We also need to continue the work of building the skill set of young people in the region, given that our city, and the Sheffield city region more generally, is still broadly an engineering-based economy. On top of that, we need to ensure that we develop more fully the whole range of post-16 opportunities, because we want to develop the talent of all our young people, not just those who want to be professionals or academics. That is important, but all the evidence shows that, if we need to provide extra post-16 opportunities, the emphasis has to be on further investment in vocational training and skills.

That point is underlined by the fact that 1,200 young people in Sheffield are not in education, employment or training—the awful acronym NEETs is overused nowadays and I prefer to use the full term. That is clearly where the city needs to place its emphasis. We need more provision to help meet the needs of those 1,200 young people, who have fallen behind and need extra support to get themselves work-ready and skilled for the workplace. Clearly, there is no statistical base for opening the new academy.

There are also problems with the proposed location of the new academy. I visited the site at the weekend—I knew where it was, but I just wanted to have a good look at it. It is in the middle of an industrial park. It is a big warehouse, with office space attached to it. It is not possible to enter the area at present, because it is gated by an electronic barrier, which has a gatehouse attached to it. It is surrounded by other businesses, including a repair garage that seems to specialise in repairing heavy goods vehicles. When we visited on Sunday, a host of container-type lorries were parked in the area around the garage, which is adjacent to the proposed academy building.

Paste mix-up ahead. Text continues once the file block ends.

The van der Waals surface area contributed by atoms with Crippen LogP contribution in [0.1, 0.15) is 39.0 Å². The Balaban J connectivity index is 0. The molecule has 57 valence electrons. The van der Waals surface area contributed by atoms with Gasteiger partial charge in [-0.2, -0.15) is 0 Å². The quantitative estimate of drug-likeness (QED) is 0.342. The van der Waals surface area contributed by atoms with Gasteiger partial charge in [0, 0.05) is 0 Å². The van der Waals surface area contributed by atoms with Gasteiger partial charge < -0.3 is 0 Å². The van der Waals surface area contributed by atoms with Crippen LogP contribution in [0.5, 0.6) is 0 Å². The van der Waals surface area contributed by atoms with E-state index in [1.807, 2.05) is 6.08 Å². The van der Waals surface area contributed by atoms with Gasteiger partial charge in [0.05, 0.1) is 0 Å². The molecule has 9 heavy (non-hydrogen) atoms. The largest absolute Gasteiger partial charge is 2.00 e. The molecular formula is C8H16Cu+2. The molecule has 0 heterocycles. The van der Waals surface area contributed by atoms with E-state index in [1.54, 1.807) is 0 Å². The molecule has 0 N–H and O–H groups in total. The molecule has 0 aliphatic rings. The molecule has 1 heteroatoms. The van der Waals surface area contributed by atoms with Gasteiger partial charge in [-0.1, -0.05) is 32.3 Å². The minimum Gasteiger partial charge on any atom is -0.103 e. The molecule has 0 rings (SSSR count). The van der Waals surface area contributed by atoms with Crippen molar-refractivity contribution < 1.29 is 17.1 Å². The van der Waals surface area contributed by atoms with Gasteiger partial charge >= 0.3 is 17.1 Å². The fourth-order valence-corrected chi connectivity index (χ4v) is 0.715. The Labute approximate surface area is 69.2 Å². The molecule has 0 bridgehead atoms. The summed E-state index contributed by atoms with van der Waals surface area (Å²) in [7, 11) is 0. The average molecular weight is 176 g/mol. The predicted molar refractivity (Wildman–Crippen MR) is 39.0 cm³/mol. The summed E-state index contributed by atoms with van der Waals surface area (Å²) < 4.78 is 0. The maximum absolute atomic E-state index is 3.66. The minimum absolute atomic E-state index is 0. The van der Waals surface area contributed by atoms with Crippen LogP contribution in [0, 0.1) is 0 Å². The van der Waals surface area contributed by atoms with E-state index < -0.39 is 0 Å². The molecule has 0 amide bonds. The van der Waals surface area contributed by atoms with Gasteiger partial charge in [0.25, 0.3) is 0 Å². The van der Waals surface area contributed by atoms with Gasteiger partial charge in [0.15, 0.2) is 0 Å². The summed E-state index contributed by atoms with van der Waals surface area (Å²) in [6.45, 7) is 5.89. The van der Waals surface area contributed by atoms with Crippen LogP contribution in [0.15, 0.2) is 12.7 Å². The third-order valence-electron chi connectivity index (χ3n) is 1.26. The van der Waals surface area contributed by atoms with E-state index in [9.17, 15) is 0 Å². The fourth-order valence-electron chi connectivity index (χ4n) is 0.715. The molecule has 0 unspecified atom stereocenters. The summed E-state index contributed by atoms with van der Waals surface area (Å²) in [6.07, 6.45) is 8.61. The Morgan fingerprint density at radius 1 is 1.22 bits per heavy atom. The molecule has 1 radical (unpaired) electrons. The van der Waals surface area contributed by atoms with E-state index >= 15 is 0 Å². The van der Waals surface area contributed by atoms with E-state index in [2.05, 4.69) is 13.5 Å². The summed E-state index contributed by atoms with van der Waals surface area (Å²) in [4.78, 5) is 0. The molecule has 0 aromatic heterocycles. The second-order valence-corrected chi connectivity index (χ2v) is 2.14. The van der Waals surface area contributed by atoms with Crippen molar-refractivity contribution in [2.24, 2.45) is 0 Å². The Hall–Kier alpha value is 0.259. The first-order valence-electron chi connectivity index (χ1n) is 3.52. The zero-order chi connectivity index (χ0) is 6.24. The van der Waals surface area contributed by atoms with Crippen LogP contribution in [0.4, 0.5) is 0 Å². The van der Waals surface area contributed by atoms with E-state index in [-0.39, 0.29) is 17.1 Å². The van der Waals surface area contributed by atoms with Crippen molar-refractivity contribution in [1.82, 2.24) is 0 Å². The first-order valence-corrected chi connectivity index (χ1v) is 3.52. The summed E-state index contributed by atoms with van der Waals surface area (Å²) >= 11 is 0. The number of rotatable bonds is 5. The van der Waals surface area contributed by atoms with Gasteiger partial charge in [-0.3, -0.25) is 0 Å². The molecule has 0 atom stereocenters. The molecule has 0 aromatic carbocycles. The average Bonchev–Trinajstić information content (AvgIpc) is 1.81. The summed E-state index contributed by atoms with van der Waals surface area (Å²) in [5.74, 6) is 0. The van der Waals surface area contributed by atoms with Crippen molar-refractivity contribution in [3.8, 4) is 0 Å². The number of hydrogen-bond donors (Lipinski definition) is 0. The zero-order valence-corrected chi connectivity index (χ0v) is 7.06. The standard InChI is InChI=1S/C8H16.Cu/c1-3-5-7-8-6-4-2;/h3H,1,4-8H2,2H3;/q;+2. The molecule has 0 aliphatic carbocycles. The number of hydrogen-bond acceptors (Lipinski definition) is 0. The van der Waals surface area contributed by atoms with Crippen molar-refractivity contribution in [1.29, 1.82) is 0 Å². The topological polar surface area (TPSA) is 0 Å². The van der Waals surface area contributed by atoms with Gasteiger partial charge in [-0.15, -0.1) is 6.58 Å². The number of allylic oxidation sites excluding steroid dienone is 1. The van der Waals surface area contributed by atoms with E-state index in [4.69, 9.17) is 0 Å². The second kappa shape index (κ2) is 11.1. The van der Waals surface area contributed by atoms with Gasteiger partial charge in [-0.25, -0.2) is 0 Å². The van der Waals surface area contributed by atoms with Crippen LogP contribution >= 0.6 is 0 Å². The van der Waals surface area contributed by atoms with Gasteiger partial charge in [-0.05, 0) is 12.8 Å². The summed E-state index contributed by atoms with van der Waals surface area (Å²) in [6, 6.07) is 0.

The local authority planners, who are professionals, have raised serious concerns about the site’s sustainability. They are also concerned about the highways implications of the proposed site and the associated safety of students. One of the problems is that the planning process is abandoned—it is not applied—when it comes to new free schools. That does not prevent Sheffield planners from having a view and their view is absolutely clear.

The site is approximately 2 acres. The academy’s proposers suggest that there will be very minor amendments in the office space part of the building for the first year 12 intake in September. During the first year of the new institution, phase 2 site development will take place, which be in the huge warehouse—the industrial unit—attached to the office space. The proposers claim

30 Apr 2014 : Column 965

on their website that the building works will not affect or disrupt existing classroom space, which I find very hard to believe, indeed.

The industrial park is off the road that takes traffic from junction 35a of the M1 down into Ecclesfield. It is a very busy road. The travel route for many students getting to the academy from Elsecar and the rest of Barnsley will involve going to Chapeltown railway station. The website for Chapeltown academy claims that Barnsley to Chapeltown on the Penistone line takes six minutes, which is great, but it does not say that there is a further 1.7 mile walk to get from Chapeltown railway station to the academy. That walk involves going up the busy road to which I have just referred, which is not safe. Alternatively, there is a slightly shorter route up Cowley lane in Chapeltown, but that is equally busy and will involve crossing the road twice as the footpath runs out on either side. I can absolutely understand why the planners in Sheffield have serious concerns about the safety of students in accessing the site, which is entirely unsuitable.

My final point about the location is that the site has no green space around it whatsoever. The website claims that there is recreational space in front of the building for students and staff alike. At the moment, that recreational space is a car park. Where recreational space and opportunities for sport will come from is absolutely unimaginable. I know that Ecclesfield park is down the hill in the centre of Ecclesfield village, which is what the academy claims on its website, but if that is the best it can do for green space, I am sorry to say that that is just not sufficient, and many local parents and young people will feel the same.